The fact that Hillary Clinton took something of a pounding last week wasn’t big news. But an examination of the talk outlets revealed an interesting twist to that pattern. Whatever the motivation, some of those conservative hosts are not only using their microphones to blast away at Clinton. They are also embracing, or at least saying nice things about, Barack Obama, a liberal Democrat whose primary virtue in their eyes may be that he can defeat Clinton for the nomination.

Whether heartfelt, strategic or simply faint praise, this Obama mini-love fest may strike some as sounding strange coming from some icons of conservative talk.

After criticizing Clinton’s March 4 speech in Selma Alabama on his radio show, for instance, Hannity said Obama’s address advocating more personal responsibility “was echoing Bill Cosby…In a call to action, Barack Obama sounded a lot like Cosby.” As the host was quick to note, “I love Bill Cosby.”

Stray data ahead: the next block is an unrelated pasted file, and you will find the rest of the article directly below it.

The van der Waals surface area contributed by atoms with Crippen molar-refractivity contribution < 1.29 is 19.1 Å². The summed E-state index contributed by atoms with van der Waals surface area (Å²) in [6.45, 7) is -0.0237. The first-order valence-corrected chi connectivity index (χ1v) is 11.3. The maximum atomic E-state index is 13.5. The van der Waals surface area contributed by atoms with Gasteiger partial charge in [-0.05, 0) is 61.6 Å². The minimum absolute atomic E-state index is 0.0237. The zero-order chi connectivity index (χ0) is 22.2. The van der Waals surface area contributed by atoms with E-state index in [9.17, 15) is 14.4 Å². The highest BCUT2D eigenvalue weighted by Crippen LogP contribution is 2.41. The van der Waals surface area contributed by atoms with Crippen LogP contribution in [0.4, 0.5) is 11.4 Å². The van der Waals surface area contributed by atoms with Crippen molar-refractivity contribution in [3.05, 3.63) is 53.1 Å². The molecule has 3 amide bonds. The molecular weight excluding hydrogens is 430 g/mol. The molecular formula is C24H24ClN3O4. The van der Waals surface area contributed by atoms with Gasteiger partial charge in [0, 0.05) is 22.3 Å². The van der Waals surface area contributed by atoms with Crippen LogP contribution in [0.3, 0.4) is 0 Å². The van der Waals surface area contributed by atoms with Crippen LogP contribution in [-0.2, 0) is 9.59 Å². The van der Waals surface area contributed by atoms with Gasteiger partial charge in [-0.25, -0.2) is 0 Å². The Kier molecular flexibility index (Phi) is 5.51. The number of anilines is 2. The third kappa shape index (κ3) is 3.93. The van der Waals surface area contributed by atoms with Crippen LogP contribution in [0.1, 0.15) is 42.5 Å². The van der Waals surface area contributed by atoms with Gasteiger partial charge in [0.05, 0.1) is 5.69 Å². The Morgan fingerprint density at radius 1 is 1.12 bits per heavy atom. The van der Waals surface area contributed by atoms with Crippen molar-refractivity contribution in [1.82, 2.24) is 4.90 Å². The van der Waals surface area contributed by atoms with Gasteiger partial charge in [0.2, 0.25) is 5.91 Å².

On his March 5 show, Limbaugh was also eager to award the battle of Selma to the Illinois Senator. “Obama upstaged Mrs. Clinton yesterday,” he declared firmly. “Drew a larger crowd, didn’t speak with a fake southern accent, didn’t screech."

Speaking on the March 5 edition of the Fox News Channel’s “Hannity & Colmes,” columnist Robert Novak struck that theme.

“I think [Hillary Clinton] is scared to death of Senator Obama, who is really a very fresh face, and very attractive,” Novak fairly gushed. “He’s a phenomenon.”